Python can be built in a special “python debugging” configuration that adds extra checks and instrumentation that can be very useful for developers of extension modules. The data structures used by the debugging configuration contain additional members, so a Python executable built with python debugging enabled cannot be used with an extension module or library compiled without it, and vice-versa.
Since pre-built “python debugging” versions of the Python executable
and libraries are not supplied with most distributions of Python,  and we didn't want to force our users to build them, Boost.Build
does not automatically enable python debugging in its
build variant (which is the default). Instead there is a special build property
python-debugging that, when used as a build property,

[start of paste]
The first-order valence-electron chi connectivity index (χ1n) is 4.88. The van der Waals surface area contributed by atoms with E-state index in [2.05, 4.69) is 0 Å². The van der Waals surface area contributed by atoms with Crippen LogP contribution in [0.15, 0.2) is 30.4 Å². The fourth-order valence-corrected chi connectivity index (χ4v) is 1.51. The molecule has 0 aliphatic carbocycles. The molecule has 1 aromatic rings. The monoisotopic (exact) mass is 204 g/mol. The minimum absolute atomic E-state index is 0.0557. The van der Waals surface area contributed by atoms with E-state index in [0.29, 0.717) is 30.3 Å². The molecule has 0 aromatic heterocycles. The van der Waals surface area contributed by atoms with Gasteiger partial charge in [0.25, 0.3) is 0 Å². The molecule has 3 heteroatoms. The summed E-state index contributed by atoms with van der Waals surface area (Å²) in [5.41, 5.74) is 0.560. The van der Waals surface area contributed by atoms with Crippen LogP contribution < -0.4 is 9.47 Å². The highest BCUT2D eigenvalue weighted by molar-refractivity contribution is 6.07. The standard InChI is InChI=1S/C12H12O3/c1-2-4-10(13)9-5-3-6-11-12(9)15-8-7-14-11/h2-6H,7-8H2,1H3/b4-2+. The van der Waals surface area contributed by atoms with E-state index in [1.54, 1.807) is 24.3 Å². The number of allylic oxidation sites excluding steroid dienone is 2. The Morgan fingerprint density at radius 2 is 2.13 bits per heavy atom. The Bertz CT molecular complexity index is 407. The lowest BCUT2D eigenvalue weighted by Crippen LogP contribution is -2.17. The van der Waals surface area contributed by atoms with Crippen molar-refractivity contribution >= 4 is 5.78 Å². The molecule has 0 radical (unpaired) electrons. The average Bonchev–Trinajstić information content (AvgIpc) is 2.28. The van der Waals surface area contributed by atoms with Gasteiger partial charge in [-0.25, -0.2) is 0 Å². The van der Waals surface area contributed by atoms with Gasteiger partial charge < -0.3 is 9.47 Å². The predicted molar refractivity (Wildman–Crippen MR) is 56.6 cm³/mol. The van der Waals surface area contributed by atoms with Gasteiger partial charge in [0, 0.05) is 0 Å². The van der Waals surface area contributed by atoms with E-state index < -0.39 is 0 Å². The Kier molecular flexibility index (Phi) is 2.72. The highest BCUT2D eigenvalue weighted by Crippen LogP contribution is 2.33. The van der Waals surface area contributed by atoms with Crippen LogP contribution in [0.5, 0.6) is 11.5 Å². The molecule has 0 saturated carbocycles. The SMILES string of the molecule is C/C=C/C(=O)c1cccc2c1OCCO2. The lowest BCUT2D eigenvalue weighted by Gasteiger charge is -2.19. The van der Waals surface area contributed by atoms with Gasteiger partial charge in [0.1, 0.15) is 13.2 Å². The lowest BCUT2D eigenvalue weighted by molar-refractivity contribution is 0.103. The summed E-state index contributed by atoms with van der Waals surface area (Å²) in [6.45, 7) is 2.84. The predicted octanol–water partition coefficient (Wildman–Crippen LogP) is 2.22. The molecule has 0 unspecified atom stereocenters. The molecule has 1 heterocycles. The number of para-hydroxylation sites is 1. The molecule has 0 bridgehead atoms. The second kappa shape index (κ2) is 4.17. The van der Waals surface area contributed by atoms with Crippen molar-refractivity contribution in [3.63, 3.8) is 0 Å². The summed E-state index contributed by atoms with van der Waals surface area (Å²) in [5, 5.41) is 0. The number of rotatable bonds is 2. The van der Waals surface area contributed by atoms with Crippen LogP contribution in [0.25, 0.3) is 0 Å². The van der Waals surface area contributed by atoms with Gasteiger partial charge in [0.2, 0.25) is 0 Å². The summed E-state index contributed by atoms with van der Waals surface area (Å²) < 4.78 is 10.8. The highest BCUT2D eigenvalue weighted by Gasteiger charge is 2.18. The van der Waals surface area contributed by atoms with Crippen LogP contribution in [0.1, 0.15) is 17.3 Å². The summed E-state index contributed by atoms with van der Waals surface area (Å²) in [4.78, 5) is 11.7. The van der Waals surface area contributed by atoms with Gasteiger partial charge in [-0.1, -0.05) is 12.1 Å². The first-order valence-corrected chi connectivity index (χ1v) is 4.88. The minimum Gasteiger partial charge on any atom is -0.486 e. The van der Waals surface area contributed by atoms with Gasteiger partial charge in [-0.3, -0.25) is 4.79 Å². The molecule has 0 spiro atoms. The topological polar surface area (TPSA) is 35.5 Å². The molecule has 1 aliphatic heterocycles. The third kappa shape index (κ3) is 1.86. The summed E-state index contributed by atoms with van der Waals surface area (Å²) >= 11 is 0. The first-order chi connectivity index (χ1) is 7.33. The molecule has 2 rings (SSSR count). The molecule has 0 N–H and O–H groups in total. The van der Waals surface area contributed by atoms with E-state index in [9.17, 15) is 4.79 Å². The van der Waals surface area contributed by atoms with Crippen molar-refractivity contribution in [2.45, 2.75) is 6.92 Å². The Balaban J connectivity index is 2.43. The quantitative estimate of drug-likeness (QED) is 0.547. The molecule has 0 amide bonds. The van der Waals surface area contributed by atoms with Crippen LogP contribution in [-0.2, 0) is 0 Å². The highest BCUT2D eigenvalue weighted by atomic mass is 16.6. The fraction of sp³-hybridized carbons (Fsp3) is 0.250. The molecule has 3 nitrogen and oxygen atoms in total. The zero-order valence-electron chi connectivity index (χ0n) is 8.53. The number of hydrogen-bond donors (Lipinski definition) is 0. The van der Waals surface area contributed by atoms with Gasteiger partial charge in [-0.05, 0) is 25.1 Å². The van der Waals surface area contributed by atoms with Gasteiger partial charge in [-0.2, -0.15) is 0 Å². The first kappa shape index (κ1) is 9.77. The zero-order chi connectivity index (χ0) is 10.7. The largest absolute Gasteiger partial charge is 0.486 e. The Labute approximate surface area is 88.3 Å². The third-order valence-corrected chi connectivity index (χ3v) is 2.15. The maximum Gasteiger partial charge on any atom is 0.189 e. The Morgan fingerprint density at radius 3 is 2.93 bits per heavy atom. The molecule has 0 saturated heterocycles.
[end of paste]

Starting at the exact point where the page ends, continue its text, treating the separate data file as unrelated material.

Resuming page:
will define the right preprocessor symbols and select the right libraries
to link with.
On unix-variant platforms, the debugging versions of Python's data structures
will only be used if the symbol
is defined. On many windows compilers, when extension modules are built with
the preprocessor symbol
Python defaults to force linking with a special debugging version of the
Python DLL. Since that symbol is very commonly used even when Python is not
present, Boost.Python temporarily undefines
Python.h is #included from
is defined. The upshot is that if you want “python debugging”and you
aren't using Boost.Build, you should make sure
is defined, or python debugging will be suppressed.
 On Unix and similar platforms, a debugging python and associated libraries are built by adding --with-pydebug when configuring the Python build. On Windows, the debugging version of Python is generated by the "Win32 Debug" target of the Visual Studio project in the PCBuild subdirectory of a full Python source code distribution.